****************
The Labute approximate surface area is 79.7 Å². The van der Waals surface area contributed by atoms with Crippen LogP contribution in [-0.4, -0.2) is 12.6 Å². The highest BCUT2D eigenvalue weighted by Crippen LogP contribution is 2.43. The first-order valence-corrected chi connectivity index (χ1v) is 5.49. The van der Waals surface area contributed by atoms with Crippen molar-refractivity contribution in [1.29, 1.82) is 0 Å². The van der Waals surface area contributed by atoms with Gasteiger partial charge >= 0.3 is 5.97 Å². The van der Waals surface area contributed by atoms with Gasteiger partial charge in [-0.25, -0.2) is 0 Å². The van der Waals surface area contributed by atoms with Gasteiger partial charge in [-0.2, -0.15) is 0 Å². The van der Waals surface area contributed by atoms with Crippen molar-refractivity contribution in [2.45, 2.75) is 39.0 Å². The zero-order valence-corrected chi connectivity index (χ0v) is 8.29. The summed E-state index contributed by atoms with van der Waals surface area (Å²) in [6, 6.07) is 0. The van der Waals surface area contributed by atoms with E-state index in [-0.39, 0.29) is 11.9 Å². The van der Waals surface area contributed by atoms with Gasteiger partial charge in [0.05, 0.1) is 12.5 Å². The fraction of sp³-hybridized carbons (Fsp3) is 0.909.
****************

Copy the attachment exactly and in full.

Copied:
The Labute approximate surface area is 79.7 Å². The van der Waals surface area contributed by atoms with Crippen LogP contribution in [-0.4, -0.2) is 12.6 Å². The highest BCUT2D eigenvalue weighted by Crippen LogP contribution is 2.43. The first-order valence-corrected chi connectivity index (χ1v) is 5.49. The van der Waals surface area contributed by atoms with Crippen molar-refractivity contribution in [1.29, 1.82) is 0 Å². The van der Waals surface area contributed by atoms with Gasteiger partial charge >= 0.3 is 5.97 Å². The van der Waals surface area contributed by atoms with Gasteiger partial charge in [-0.25, -0.2) is 0 Å². The van der Waals surface area contributed by atoms with Gasteiger partial charge in [-0.2, -0.15) is 0 Å². The van der Waals surface area contributed by atoms with Crippen molar-refractivity contribution in [2.45, 2.75) is 39.0 Å². The zero-order valence-corrected chi connectivity index (χ0v) is 8.29. The summed E-state index contributed by atoms with van der Waals surface area (Å²) in [6, 6.07) is 0. The van der Waals surface area contributed by atoms with E-state index in [-0.39, 0.29) is 11.9 Å². The van der Waals surface area contributed by atoms with Gasteiger partial charge in [0.05, 0.1) is 12.5 Å². The fraction of sp³-hybridized carbons (Fsp3) is 0.909.